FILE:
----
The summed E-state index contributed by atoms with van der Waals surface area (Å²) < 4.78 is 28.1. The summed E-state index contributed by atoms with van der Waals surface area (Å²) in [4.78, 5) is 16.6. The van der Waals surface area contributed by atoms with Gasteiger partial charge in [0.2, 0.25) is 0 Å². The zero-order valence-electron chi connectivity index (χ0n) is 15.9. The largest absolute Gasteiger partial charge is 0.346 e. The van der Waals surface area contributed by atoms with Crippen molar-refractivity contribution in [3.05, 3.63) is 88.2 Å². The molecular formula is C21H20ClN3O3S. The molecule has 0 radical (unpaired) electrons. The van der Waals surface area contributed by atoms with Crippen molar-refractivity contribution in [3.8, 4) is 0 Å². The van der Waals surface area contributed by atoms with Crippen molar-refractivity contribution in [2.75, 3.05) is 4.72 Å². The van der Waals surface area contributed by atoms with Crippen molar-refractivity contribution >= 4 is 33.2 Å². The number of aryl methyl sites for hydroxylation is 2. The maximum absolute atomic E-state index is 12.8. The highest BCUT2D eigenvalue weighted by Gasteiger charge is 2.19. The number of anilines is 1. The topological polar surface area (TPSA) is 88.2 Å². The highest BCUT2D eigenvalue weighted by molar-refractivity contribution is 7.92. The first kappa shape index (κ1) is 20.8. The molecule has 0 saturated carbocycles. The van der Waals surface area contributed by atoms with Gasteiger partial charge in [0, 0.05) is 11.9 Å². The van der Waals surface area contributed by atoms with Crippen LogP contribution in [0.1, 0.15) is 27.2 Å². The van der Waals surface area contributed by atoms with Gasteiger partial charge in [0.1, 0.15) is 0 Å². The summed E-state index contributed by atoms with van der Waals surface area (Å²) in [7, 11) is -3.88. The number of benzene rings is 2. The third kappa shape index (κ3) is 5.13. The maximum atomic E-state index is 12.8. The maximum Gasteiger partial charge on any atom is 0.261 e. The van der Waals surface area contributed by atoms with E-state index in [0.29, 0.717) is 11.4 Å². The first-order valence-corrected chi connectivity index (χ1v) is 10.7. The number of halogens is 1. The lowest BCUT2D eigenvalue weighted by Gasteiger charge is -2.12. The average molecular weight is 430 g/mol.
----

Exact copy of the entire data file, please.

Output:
The summed E-state index contributed by atoms with van der Waals surface area (Å²) < 4.78 is 28.1. The summed E-state index contributed by atoms with van der Waals surface area (Å²) in [4.78, 5) is 16.6. The van der Waals surface area contributed by atoms with Gasteiger partial charge in [0.2, 0.25) is 0 Å². The zero-order valence-electron chi connectivity index (χ0n) is 15.9. The largest absolute Gasteiger partial charge is 0.346 e. The van der Waals surface area contributed by atoms with Crippen molar-refractivity contribution in [3.05, 3.63) is 88.2 Å². The molecular formula is C21H20ClN3O3S. The molecule has 0 radical (unpaired) electrons. The van der Waals surface area contributed by atoms with Crippen molar-refractivity contribution in [3.8, 4) is 0 Å². The van der Waals surface area contributed by atoms with Crippen molar-refractivity contribution in [2.75, 3.05) is 4.72 Å². The van der Waals surface area contributed by atoms with Crippen molar-refractivity contribution >= 4 is 33.2 Å². The number of aryl methyl sites for hydroxylation is 2. The maximum absolute atomic E-state index is 12.8. The highest BCUT2D eigenvalue weighted by Gasteiger charge is 2.19. The number of anilines is 1. The topological polar surface area (TPSA) is 88.2 Å². The highest BCUT2D eigenvalue weighted by molar-refractivity contribution is 7.92. The first kappa shape index (κ1) is 20.8. The molecule has 0 saturated carbocycles. The van der Waals surface area contributed by atoms with Gasteiger partial charge in [0, 0.05) is 11.9 Å². The van der Waals surface area contributed by atoms with Crippen LogP contribution in [0.1, 0.15) is 27.2 Å². The van der Waals surface area contributed by atoms with Gasteiger partial charge in [0.1, 0.15) is 0 Å². The summed E-state index contributed by atoms with van der Waals surface area (Å²) in [7, 11) is -3.88. The number of benzene rings is 2. The third kappa shape index (κ3) is 5.13. The maximum atomic E-state index is 12.8. The maximum Gasteiger partial charge on any atom is 0.261 e. The van der Waals surface area contributed by atoms with E-state index in [0.29, 0.717) is 11.4 Å². The first-order valence-corrected chi connectivity index (χ1v) is 10.7. The number of halogens is 1. The lowest BCUT2D eigenvalue weighted by Gasteiger charge is -2.12. The average molecular weight is 430 g/mol.